Jerusalem Terror Attack 311 (R).
(photo credit: REUTERS)
Hearing about a bombing in Jerusalem is entirely different when you have two
daughters living there. You scramble for your phone. Any delay in their
answering is almost physically painful. You finally get through. Thank God,
they’re all right! But what of those who aren’t? Those maimed and killed were
also someone’s loved ones.
The news lately has been sickening. And while
disasters like the Japanese earthquake are not something we can yet predict or
control, the knifing of sleeping three-month-olds in Itamar, bombs against
civilians in Jerusalem, live fire against protesters in Bahrain and the use of
helicopter gunships against civilians in Libya are things we can stop.
why don’t we? Why does evil still flourish? How is it that Muammar Gaddafi could
get away with blowing up planes and discos for 40 years, yet only now is deemed
to have “lost the legitimacy to rule”? Why has the mafioso Assad family ruled
Syria for decades? And how can terrorist organizations like Hamas and Hezbollah
continue to murder Jewish civilians with barely a peep from the international
community? We have forgotten how to hate evil.
EARLY CHRISTIANS like the
apostle Paul are said to have rejected the “vengeful” God of the Old Testament.
In his place, the church fathers gave us the man Jesus, who they said was
synonymous with love. Hate no longer had any place, including the hatred of
evil. So whereas the God of Israel says explicitly in Malachi: “I love Jacob but
I hate Esau” – presumably because the former represents those who struggle for
peace, while the latter has become a symbol for those who “live by the
In the 20th century genocide was commonplace. A few of the
better-known examples include the Turks slaughter of the Armenians during World
War I, the Germans attempted extermination of the Jews, the Khmer Rouge and its
killing fields in Cambodia in 1975-78, the Hutus hacking to death of the Tutsis
in Rwanda in 1994, the ethnic cleansings of Croats by Bosnian Serbs and the
wholesale slaughter of black Christians in the Sudan by militias.
does the world allow so much suffering? Because people of faith – people who
could make a difference – practice love without hate, which means we often lack
the motivation to stop monsters or protect innocents.
Is anyone surprised
that China, whose president was recently given only the second state dinner of
the Obama presidency, is currently brutalizing a Nobel Peace Prize laureate and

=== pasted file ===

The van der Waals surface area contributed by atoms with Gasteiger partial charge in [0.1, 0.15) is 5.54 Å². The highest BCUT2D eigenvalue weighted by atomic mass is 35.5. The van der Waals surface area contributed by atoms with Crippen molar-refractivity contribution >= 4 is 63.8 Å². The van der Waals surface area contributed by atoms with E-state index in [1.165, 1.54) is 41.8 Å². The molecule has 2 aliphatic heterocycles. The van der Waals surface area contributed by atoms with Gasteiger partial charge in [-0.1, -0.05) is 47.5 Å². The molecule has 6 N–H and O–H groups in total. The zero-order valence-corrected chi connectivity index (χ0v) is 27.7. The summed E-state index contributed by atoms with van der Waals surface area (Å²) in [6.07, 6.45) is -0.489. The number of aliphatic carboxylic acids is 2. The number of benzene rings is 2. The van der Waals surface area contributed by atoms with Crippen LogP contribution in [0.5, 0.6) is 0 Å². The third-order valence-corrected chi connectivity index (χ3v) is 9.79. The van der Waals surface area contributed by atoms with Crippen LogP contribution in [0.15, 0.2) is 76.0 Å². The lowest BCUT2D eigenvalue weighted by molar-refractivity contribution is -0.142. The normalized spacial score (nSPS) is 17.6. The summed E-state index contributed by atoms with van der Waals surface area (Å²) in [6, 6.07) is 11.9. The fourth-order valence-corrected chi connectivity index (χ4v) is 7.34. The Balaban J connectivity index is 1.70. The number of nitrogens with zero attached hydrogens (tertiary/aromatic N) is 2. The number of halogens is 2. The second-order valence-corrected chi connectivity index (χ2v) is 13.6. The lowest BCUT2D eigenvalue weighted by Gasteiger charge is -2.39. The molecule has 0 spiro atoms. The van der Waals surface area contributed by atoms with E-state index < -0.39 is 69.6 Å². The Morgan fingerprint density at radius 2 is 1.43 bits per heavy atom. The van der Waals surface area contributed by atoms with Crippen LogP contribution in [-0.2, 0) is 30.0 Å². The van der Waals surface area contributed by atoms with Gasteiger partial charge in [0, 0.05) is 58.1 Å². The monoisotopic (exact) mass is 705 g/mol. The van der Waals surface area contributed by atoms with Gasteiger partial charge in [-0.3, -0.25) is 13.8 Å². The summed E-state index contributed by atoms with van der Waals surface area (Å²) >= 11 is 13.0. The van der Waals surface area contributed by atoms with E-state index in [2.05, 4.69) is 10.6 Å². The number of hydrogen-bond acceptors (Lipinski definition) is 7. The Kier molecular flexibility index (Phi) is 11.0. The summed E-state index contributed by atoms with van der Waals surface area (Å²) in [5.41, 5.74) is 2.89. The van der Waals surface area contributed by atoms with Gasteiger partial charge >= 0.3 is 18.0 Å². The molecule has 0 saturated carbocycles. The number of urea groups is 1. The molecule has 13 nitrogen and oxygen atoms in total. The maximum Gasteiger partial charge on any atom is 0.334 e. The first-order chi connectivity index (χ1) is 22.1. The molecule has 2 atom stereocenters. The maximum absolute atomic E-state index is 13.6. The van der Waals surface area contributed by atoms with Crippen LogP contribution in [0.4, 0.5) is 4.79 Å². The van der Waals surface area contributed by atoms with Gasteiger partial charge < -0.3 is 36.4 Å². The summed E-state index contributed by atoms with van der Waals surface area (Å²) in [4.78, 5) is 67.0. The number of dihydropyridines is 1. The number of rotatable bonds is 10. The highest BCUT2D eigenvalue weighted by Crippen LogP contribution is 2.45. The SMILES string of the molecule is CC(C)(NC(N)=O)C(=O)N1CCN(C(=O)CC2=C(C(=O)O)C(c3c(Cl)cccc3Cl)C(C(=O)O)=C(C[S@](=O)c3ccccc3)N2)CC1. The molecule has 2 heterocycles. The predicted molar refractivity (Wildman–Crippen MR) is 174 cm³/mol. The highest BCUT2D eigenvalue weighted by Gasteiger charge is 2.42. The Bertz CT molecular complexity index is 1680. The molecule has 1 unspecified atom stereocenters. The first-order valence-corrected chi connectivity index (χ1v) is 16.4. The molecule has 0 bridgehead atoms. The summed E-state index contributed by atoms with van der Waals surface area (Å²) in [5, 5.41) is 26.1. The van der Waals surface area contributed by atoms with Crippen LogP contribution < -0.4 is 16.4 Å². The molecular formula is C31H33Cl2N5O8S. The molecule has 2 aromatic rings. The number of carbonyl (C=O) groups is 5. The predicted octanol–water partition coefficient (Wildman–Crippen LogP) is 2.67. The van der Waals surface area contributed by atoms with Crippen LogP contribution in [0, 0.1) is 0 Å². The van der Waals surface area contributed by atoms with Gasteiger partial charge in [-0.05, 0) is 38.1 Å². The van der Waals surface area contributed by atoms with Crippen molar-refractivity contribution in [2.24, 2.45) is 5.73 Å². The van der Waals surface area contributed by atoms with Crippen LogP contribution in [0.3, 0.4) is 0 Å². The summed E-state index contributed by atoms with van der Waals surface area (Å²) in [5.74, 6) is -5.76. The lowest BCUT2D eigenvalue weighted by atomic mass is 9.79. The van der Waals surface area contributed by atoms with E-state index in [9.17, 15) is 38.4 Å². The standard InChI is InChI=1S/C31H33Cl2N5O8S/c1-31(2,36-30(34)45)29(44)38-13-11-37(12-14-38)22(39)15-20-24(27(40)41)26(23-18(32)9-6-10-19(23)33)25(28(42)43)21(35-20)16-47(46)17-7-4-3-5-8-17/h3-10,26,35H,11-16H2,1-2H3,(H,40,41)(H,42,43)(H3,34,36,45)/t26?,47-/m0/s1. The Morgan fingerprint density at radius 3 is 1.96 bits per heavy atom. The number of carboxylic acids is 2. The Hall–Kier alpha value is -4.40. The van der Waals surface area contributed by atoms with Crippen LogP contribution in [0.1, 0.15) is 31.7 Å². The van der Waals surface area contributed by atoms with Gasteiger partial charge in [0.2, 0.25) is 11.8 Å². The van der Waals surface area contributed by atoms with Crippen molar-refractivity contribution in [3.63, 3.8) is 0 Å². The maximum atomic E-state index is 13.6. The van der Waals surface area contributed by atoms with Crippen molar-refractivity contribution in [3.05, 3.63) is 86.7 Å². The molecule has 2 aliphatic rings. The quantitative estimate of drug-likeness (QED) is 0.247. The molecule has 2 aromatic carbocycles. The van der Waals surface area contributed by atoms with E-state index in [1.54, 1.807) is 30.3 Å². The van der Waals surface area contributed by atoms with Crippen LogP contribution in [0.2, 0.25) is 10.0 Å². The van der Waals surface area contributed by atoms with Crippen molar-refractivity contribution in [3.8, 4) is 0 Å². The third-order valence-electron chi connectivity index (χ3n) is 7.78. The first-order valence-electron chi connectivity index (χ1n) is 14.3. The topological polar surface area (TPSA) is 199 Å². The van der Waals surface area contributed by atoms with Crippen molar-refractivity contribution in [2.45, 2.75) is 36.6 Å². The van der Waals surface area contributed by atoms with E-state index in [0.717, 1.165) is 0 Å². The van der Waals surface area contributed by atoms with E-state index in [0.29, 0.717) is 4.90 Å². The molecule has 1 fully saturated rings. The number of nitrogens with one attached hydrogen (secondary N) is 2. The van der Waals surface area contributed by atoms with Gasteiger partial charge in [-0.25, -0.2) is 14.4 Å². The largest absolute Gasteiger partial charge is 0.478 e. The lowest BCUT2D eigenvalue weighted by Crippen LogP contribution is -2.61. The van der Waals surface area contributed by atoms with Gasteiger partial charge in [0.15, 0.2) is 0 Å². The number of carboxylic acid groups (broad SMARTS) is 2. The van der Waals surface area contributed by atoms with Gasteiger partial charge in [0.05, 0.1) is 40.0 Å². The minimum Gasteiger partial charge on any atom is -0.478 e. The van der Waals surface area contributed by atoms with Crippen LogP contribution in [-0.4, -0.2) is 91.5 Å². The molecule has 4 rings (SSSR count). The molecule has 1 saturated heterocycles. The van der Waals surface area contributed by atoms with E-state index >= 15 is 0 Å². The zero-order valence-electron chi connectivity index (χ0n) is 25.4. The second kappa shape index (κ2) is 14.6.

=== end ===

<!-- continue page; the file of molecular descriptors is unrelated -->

opposing the use of force against Gaddafi? At times it becomes almost tragically
comical, as when the Carter administration recognized the Khmer Rouge as the
legitimate government of Cambodia. Or when Kofi Annan, then head of UN
peacekeeping forces worldwide, forbade Canada’s Gen. Romeo Dallaire, who
commanded the UN troops in Kigali, from using force to stop the Rwandan
But can love really exist without hate? Can someone claim to
love the 1.5 million children killed by Hitler without hating their SS killers?
Can you love the 800,000 Rwandans who were butchered with machetes without
hating the Hutus who just a few hours earlier had been their friends and
neighbors? Can you claim to love peaceful protesters in Tehran while refusing to
hate the tyrant who mows them down in the streets? By way of response I might
hear “hate the sin, but not the sinner.”
And spare me the argument that
hating terrorists can spill over into hating innocents. The same argument can be
made against loving, after all, because you may end up loving the wrong people,
like a husband or wife having an affair. Pulease! Discerning adults are usually
capable of controlling our emotions and expressing them appropriately.
hate Hamas for its brutality against its women, or its murder of gays in Gaza
without letting it spill over into hating the guy who jumped the line in the
INDEED, I believe this is what Jesus meant. He never
said to love God’s enemies, but your enemies. I’d say God’s enemies are the
“religious” police in Saudi Arabia who allowed young girls to burn alive in
their high school rather than run from the inferno without a face covering. Your
“enemy” is the guy who got promoted over you at work.
advising that we turn the other cheek, I don’t think Jesus meant that if Osama
bin Laden blows up New York, we should let him destroy Los Angeles as well.
Rather, I believe he meant that if you’re told that someone has said something
unpleasant about you, you should “give him the benefit of the doubt” and
transcend the provocation. Any other understanding would make a mockery of one
of the greatest moral teachers of all time.
Jesus hated the Romans for
their cruelty, and Luke (13:1-2) describes the brutality of the Roman proconsul
Pilate, which Jesus uses as an illustration. “Now there were some present at
that time who told Jesus about the Galileans whose blood Pilate had mixed with
Jesus answered, ‘Do you think that these Galileans were
worse sinners than other Galileans because they suffered this way?’” Indeed, if
we don’t begin to fight evil, more innocents will die.The writer is the
author of 25 books, most recently
Honoring the Child Spirit and Renewal: A Guide
to the Values-Filled Life. He is about to publish a book on the Jewish Jesus and
his fight against Rome. Follow him on Twitter @RabbiShmuley.
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